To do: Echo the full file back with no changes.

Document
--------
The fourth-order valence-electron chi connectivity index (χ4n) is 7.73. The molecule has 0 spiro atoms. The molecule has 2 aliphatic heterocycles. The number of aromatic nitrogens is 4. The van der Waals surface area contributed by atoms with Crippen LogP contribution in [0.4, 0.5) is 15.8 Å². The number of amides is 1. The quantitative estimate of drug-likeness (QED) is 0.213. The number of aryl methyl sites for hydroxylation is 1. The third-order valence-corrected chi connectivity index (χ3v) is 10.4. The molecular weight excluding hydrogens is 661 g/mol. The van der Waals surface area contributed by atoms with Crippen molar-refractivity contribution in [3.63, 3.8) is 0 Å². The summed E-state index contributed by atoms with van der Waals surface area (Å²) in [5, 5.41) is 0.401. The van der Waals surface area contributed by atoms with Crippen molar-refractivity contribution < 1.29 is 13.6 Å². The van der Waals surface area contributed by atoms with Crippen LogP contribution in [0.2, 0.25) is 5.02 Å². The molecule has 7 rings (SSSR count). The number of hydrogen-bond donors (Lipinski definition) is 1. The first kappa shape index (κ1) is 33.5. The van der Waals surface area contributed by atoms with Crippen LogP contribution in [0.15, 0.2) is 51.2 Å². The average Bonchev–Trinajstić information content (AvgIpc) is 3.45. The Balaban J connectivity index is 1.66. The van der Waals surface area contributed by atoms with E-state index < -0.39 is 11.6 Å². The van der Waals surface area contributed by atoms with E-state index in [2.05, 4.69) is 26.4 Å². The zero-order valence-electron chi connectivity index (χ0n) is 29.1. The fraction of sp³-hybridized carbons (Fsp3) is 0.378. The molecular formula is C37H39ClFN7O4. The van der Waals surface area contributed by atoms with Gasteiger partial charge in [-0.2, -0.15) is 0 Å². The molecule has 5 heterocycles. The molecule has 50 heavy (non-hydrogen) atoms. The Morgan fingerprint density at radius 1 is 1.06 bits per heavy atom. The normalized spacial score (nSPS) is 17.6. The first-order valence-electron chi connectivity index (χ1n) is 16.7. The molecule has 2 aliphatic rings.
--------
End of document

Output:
The fourth-order valence-electron chi connectivity index (χ4n) is 7.73. The molecule has 0 spiro atoms. The molecule has 2 aliphatic heterocycles. The number of aromatic nitrogens is 4. The van der Waals surface area contributed by atoms with Crippen LogP contribution in [0.4, 0.5) is 15.8 Å². The number of amides is 1. The quantitative estimate of drug-likeness (QED) is 0.213. The number of aryl methyl sites for hydroxylation is 1. The third-order valence-corrected chi connectivity index (χ3v) is 10.4. The molecular weight excluding hydrogens is 661 g/mol. The van der Waals surface area contributed by atoms with Crippen molar-refractivity contribution in [3.63, 3.8) is 0 Å². The summed E-state index contributed by atoms with van der Waals surface area (Å²) in [5, 5.41) is 0.401. The van der Waals surface area contributed by atoms with Crippen molar-refractivity contribution < 1.29 is 13.6 Å². The van der Waals surface area contributed by atoms with Crippen LogP contribution in [0.2, 0.25) is 5.02 Å². The molecule has 7 rings (SSSR count). The number of hydrogen-bond donors (Lipinski definition) is 1. The first kappa shape index (κ1) is 33.5. The van der Waals surface area contributed by atoms with Crippen LogP contribution in [0.15, 0.2) is 51.2 Å². The average Bonchev–Trinajstić information content (AvgIpc) is 3.45. The Balaban J connectivity index is 1.66. The van der Waals surface area contributed by atoms with E-state index < -0.39 is 11.6 Å². The van der Waals surface area contributed by atoms with E-state index in [2.05, 4.69) is 26.4 Å². The zero-order valence-electron chi connectivity index (χ0n) is 29.1. The fraction of sp³-hybridized carbons (Fsp3) is 0.378. The molecular formula is C37H39ClFN7O4. The van der Waals surface area contributed by atoms with Gasteiger partial charge in [-0.2, -0.15) is 0 Å². The molecule has 5 heterocycles. The molecule has 50 heavy (non-hydrogen) atoms. The Morgan fingerprint density at radius 1 is 1.06 bits per heavy atom. The normalized spacial score (nSPS) is 17.6. The first-order valence-electron chi connectivity index (χ1n) is 16.7. The molecule has 2 aliphatic rings.